13. But isn’t Adler Planetarium the sort of civic endeavor we should support? Sure, but should federal taxpayers support it? How would Chicagoans feel if our wallets were tapped for a planetarium in Idaho? Besides, the Adler sucks.
From the Tribune, June 7, 2007:
My personal dumbness aside, the show does suffer from a few technical liabilities. I mean, how – in this age of high-tech, special effects-laden presentations at museums – is a live lecture using a Mark IV Zeiss projector from the 1970s not going to feel a little retro?
But doesn’t that just show that they night a new pro – er, Sky Machine? Yes. But again, who should pay for it? The planetarium’s failure to raise enough money privately might just be the market telling them something.
14. Okay. So has anyone gotten it right? Yes. Kristen McQueary, who was one of the few to notice (disclaimer: I am quoted in the story) that the city’s editorial boards totally wimped out on their Rezko sessions, nailed it.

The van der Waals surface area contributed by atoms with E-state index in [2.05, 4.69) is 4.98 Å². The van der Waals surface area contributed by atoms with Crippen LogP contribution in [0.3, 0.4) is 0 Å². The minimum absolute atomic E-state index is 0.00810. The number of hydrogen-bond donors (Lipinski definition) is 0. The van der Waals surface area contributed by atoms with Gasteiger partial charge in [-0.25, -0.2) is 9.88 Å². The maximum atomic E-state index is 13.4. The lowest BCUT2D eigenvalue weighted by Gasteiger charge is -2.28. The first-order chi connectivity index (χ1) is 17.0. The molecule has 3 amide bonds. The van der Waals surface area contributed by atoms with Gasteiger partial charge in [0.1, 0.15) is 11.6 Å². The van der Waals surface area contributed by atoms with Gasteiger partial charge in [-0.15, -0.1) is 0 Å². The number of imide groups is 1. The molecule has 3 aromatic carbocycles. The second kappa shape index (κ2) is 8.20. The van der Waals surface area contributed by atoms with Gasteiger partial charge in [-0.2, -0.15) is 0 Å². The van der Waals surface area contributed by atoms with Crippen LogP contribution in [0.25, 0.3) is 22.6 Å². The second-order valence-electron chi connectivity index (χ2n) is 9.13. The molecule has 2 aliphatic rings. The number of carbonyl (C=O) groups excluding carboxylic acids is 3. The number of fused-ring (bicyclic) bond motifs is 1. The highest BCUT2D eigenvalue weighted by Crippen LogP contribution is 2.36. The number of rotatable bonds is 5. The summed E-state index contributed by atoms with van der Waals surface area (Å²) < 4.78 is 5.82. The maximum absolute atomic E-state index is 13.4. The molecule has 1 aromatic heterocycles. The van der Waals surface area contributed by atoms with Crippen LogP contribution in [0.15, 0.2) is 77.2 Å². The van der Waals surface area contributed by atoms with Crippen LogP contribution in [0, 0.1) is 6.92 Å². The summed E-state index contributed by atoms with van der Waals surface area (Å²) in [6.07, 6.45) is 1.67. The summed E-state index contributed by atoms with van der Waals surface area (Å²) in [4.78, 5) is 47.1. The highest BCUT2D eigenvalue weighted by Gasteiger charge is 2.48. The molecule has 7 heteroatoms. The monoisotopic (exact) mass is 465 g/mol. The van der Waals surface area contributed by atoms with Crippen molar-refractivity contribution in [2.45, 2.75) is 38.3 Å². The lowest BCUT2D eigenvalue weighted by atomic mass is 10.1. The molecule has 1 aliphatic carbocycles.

U.S. Sen. Barack Obama should be a little embarrassed. He knows $3 million to renovate an exhibit at Chicago’s Adler Planetarium ought to fall near the caboose of federal grant requests.
The lash from U.S. Sen. John McCain during Tuesday’s night’s debate? Warranted.
McCain wants to eliminate earmarks, and Obama should be agreeing with him.
McQueary also notes:
Just two years ago, Obama received high praise for his work on a transportation conference committee that yielded more pork for Illinois than just about any other state. In addition to several mega projects, GOP stronghold DuPage County – home to many self-described fiscal conservatives – got $1.2 million for a pedestrian bridge and $900,000 for walking trails.
From whom did Obama receive such hero worship for his work on the bill? U.S. House Speaker Dennis Hastert, the grand old Republican himself.
And she also blames you:
Don’t flay your representatives in Congress for failing to “bring home the bacon” and then complain about too much spending in Washington.
Don’t wail about “bridges to nowhere” but look the other way when your elected official cuts the ribbon on a sparkly new fitness center in your community, partially funded with tax dollars.
You can’t have it both ways.
End of story.